Lit. Literary Collections
Found in 81 Collections and/or Records:
Photocopy of typewritten transcriptions made by Donald Allen of Frank O'Hara letters. Allen collected and transcribed the letters while preparing and editing The Collected Poems of Frank O'Hara.
Student at Bates College (late 1960s) and one-time resident of Peabody, MA.
Ted Berrigan, American poet, was born Edmund Joseph Michael Berrigan in Providence, Rhode Island. Berrigan's recognition as a poet came in 1964 with the publication of The Sonnets, for which he received the Poetry Foundation Award. Berrigan died in 1983.
Literary manuscripts and editorial records of poet and former UConn student Peter Bertolette.
American bibliographer, 1906-1974.
Manuscripts, letters, personal papers, faculty papers, notebooks, lecture notes, photographs, and published materials documenting the writings and life of poet, classicist, student of Charles Olson (State University of New York Buffalo), and University of Connecticut English faculty Charles Boer.
Small press publisher (1971-1976) of poetry, children's books, and cookbooks located in Lenox, MA. The press was owned by Gerald Hausman. Authors and illustrators published by the press include Ruth Krauss, Paul Metcalf, David Kheridan, Sam Cornish and Maurice Sendak.
The papers of author Tom Clark containing manuscripts of poetry, fiction, biographies and baseball writing, notebooks and artwork (published and unpublished). Also includes correspondence, research notes and other materials, inteviews and drafts of Clark's Charles Olson: The Allegory of a Poet's Life (New York: Norton, 1991).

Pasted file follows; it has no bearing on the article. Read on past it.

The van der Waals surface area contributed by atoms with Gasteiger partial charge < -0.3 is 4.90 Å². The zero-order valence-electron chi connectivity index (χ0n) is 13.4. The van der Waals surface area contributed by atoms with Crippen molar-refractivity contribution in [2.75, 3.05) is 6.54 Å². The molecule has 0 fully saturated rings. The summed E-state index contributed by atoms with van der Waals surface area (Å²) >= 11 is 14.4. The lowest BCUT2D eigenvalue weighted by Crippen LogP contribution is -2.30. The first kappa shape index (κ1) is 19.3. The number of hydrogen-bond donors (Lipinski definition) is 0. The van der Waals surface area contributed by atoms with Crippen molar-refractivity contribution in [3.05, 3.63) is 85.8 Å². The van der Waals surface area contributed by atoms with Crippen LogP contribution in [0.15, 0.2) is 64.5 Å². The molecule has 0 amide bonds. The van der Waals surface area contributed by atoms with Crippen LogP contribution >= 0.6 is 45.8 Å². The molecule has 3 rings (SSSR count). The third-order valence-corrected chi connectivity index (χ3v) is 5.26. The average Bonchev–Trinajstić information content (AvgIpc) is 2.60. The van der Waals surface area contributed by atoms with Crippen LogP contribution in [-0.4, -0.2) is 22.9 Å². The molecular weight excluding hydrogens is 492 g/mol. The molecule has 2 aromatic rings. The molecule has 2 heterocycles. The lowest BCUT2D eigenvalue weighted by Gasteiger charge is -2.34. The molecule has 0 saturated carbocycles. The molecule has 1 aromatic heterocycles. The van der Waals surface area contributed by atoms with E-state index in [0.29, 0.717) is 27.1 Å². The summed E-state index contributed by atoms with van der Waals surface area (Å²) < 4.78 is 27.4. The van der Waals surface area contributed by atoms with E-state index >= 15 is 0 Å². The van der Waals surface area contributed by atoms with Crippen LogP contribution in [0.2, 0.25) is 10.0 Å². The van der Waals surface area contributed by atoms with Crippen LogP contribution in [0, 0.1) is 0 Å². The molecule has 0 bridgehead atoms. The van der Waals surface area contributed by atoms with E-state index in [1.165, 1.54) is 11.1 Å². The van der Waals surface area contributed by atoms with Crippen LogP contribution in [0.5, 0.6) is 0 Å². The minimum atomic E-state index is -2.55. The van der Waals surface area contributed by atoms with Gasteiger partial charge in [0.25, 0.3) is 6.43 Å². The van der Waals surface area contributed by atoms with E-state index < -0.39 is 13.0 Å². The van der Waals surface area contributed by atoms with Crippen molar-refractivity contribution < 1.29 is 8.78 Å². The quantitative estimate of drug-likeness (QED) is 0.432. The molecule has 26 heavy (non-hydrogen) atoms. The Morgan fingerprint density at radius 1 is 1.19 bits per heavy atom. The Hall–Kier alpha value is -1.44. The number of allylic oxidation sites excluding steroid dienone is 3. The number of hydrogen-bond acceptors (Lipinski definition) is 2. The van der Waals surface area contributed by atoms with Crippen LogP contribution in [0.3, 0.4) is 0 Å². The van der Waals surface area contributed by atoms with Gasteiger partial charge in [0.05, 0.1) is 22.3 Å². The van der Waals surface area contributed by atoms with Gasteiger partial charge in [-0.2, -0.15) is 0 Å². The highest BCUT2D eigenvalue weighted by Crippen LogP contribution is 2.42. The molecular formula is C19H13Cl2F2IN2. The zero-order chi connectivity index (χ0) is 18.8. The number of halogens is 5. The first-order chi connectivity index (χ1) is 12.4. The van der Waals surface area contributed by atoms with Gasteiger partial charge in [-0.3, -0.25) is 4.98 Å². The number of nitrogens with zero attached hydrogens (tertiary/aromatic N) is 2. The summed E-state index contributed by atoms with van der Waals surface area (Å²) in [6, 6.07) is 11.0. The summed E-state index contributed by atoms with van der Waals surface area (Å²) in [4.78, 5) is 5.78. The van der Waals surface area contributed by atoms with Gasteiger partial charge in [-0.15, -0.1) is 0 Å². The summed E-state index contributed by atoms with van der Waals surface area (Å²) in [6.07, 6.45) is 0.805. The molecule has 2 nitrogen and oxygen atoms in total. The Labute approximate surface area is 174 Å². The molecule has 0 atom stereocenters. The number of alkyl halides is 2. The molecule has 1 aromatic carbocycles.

Poet, editor and translator, Cid Corman was born in 1924 in Boston, Massachusetts. Owner of the Origin Press, he was the editor and publisher of Origin magazine.
Gregory Corso was born 26 March 1930, in New York, NY. His career included working as a writer, manual laborer in New York City (1950-1951), and employee of the Los Angeles Examiner (Los Angeles, CA, 1951-1952), a merchant seaman on Norwegian vessels (1952-1953) and in the English department of the State University of New York at Buffalo (1965-1970).
The papers of poet, translator, journalist, playwright, and blogger Bill Costley contain manuscripts, correspondence, diaries, notebooks, periodicals, clippings, audio tapes, photographs, and memorabilia documenting his work and life from 1964 to 2013. Additions to the collection are expected and will be added through time.
Robert Creeley attended Harvard University, Black Mountain College and University of New Mexico. A member of the American Academy of Arts and Letters, Creeley has written novels, short stories, plays, screenplays, poetry, literary criticism and history. Creeley died in 2005.
Ruth Daigon, an award-winning American poet, singer and editor, was born in Winnipeg, Manitoba, Canada. Her career in music as a soprano brought her into contact with New York Pro Musica, appearances on Columbia recordings, CBS-TV, recitals and tours. Ruth Daigon’s poetry has been published in hundreds of literary magazines and in several anthologies. Ruth Daigon died on February 17, 2010.